- It’s expensive The Samsung Galaxy Note 7 is one of the most expensive smartphones you can buy, costing even more than the Samsung Galaxy S7 Edge. At launch, the phone will cost £730 SIM free, and will cost upwards of £41 per month on contract.
Samsung Galaxy Note 7: Full review
Back in 2011, Samsung looked at the mobile phone landscape and decided everything was too damned fiddly for our massive hands. The result was the Samsung Galaxy Note: a handset that almost single-handedly started the phablet boom, and ensured that today it’s pretty hard to find a top handset that’s smaller than 5in.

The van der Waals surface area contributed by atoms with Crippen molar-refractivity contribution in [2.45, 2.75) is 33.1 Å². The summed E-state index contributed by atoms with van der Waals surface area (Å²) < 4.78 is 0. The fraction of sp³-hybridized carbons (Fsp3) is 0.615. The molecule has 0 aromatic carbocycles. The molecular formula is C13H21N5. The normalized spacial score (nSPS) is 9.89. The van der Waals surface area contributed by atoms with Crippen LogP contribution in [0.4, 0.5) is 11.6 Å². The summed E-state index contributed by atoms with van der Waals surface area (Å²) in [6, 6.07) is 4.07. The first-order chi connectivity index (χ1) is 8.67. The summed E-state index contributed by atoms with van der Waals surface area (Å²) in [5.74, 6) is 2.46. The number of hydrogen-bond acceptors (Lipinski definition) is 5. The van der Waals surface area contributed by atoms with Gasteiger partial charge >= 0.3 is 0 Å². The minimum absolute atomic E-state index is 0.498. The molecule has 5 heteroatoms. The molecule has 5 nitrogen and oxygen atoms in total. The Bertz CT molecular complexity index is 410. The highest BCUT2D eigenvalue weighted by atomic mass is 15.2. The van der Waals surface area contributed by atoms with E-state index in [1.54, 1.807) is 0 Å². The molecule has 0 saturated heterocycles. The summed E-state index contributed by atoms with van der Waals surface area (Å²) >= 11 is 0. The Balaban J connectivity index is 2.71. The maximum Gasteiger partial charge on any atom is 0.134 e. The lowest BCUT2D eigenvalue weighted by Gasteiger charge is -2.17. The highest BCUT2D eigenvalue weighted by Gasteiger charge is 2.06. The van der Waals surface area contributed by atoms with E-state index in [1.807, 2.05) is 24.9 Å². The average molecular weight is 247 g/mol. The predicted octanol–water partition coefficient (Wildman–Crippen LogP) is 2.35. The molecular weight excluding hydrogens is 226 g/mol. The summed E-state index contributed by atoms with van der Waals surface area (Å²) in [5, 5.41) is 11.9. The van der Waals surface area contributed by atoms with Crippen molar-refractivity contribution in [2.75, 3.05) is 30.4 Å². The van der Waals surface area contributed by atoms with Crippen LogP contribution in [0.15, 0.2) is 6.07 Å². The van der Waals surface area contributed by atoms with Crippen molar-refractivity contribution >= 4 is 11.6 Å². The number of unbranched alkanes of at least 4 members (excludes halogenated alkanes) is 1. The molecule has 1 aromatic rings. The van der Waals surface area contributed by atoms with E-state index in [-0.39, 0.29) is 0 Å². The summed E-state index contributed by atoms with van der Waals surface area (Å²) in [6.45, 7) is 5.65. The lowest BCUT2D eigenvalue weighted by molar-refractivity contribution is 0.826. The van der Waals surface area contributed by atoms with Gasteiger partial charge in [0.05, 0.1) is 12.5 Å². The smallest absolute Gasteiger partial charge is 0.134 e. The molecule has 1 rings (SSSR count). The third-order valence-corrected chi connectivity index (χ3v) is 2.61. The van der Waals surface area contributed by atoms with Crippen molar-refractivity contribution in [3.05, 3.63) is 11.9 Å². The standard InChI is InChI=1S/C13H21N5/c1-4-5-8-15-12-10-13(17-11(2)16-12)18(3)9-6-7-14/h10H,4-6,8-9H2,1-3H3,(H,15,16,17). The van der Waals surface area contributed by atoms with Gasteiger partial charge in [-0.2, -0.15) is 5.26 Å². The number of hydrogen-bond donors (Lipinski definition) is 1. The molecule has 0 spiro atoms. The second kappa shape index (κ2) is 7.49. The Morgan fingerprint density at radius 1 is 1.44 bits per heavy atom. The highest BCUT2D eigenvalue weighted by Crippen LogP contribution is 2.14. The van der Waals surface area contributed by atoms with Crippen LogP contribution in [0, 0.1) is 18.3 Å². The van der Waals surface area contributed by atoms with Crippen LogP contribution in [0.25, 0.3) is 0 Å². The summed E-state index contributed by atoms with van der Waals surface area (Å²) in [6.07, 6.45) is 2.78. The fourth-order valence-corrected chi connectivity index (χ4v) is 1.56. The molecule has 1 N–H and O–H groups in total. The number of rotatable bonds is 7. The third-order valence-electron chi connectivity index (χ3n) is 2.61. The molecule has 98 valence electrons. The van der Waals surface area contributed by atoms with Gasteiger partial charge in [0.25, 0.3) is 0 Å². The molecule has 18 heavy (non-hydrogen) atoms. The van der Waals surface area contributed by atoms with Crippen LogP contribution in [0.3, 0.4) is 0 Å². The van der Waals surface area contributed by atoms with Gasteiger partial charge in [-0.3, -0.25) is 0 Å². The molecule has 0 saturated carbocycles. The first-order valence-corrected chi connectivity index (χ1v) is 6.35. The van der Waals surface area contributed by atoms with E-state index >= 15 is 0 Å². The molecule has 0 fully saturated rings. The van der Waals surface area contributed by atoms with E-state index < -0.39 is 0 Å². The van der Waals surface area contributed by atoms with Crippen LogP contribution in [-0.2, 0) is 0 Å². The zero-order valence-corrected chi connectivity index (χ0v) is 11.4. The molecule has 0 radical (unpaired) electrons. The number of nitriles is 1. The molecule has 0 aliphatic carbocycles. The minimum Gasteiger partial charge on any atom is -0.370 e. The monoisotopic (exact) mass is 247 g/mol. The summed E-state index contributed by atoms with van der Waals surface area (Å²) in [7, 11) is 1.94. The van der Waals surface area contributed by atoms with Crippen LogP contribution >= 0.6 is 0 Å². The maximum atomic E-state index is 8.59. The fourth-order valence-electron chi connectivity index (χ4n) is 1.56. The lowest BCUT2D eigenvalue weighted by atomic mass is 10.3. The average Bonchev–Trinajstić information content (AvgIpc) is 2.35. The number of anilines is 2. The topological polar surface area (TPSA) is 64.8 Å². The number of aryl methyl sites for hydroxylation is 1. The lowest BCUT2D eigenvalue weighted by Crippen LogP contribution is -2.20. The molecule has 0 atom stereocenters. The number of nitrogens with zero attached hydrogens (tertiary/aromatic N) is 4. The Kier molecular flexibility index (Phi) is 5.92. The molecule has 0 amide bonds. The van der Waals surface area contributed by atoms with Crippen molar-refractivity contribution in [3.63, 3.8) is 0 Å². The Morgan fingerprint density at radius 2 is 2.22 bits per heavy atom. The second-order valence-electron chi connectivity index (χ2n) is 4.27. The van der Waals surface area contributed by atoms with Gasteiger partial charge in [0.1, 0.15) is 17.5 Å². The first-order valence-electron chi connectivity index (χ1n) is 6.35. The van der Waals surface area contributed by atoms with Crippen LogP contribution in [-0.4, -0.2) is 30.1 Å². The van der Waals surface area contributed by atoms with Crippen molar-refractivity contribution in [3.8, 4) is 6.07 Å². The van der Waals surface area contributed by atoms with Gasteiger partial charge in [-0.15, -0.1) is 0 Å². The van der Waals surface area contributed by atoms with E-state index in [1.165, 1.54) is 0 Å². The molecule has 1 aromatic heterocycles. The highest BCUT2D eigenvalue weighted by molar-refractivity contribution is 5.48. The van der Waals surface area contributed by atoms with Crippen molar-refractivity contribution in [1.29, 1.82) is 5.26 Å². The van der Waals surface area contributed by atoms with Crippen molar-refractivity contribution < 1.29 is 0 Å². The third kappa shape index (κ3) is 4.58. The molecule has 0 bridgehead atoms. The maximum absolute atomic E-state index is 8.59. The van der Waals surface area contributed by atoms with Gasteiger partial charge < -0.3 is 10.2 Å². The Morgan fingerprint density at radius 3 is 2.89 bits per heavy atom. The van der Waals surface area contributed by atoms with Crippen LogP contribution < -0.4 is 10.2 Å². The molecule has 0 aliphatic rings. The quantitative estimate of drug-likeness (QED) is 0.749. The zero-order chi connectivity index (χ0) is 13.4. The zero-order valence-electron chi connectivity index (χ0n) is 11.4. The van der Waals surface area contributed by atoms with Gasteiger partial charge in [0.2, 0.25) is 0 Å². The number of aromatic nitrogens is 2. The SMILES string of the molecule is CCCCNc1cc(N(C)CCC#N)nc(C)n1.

The Note 2 followed in 2012, and then predictably the Note 3 in 2013. You can guess when the Note 4 was released if you’ve been paying attention, but that’s where the guessing game gets more tedious. The Note 5 never launched in the UK, and the Note 6 – like Windows 9 – never existed. Good news if you bought a contract Note 4 right at the start: you’ll be due an upgrade right on time.
So we’ve jumped straight to 7, bringing the Note parallel with the S series – at least in name. That makes sense: the Note 7 is every bit the handset the S7 is – in fact, in the literal sense, it’s a fair bit more.
What was once the Note’s unique sell – its size – is now far more commonplace, but while it’s still a big phone, Samsung has managed to squeeze in a larger display without making it the size of a compact tablet. Impressively, with dimensions of 154 x 74 x 7.9mm, it’s actually smaller overall than the iPhone 6s Plus – a good result when it manages to pack in a larger 5.7in, 2,560 x 1,440 AMOLED screen.